Lakes Areare, Ruatuna, Rotomānuka
About the area
Globally peat lakes are rare ecosystems – the Waikato Region is home to 31 of them. These lakes formed over thousands of years and are home to species that have adapted to their unique conditions.
Classified as ‘acutely threatened’, the Waikato peat lakes are important historically, culturally and environmentally.
Living Water is focused on three specific lakes – Areare, Rotomānuka and Ruatuna. Improving water quality of these lakes will help mudfish, bittern, fern birds, dab chicks and long-finned eel return. It will also enhance recreational use.
Lakes Areare, Ruatuna and Rotomānuka have elevated levels of nutrients, sediment and pathogens, and considerable nutrient stores within lake sediments. This has been caused by the various productive land uses in the area and the highly modified hydrology and drainage systems. Enhancement of water quality in these lakes is extremely difficult and will require a range of remediation measures.
Living Water’s key focus is restoring unique peat ecosystems, enhancing habitat around the lake margins, and transforming agricultural drains into healthy waterways.
- 268ha Areare sub-catchment area
- 479ha Rotomānuka sub-catchment area
- 190ha Ruatuna sub-catchment area
- 10 Fonterra dairy farms
100% lake margins and contributing waterways restored
100% landowners engaged
Our partners & friends
Karen and Alasdair Nicoll
Keri Thompson, Tana Bell and Brodie Spearpoint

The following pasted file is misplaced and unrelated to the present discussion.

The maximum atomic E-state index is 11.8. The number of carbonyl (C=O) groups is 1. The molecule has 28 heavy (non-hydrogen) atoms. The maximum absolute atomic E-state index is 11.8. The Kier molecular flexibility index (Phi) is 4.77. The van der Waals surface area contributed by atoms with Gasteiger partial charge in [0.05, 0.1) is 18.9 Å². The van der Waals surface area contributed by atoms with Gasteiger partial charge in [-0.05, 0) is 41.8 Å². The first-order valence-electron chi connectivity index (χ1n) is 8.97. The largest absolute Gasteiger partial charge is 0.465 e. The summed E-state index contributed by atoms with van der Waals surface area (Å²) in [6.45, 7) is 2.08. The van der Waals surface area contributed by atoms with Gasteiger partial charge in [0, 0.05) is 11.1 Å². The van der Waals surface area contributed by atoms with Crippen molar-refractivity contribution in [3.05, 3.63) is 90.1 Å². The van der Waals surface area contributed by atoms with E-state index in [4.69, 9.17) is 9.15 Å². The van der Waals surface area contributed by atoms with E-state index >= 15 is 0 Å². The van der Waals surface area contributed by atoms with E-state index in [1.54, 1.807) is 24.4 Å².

Waikato Regional Council
Waipa District Council
Waikato District Council
University of Waikato
Fish and Game Waikato
Trialling growing aquatic plants growing on a buoyant mat to capture incoming contaminants
Sediment traps are simple, low-cost excavations in a watercourse or near a waterbody that capture and reduce the downstream movement of gravel, sand, and silt.
Trialling planting hydro-seeding native sedge seeds in riparian zones to determine success and cost vs conventional planting.
Living Water has partnered with landowners, community and iwi to carry out lake restoration activities
Community engagement is key to any project. Once the project is over, it’s the community that keeps it alive
If children are engaged, they can develop a sense of ownership of an area, see the positive changes in the area over the years, and influence their parents to become involved.
Reducing pest fish in Lake Ruatuna in order to re-establish native macrophytes to improve water quality over time.
Reducing the biomass of invasive macrophyte Ludwigia by aerial spraying with drones, rather than hand weeding or excavation.
Investigating what contaminants are entering Lake Ruatuna, when they enter the lake and where they are coming from?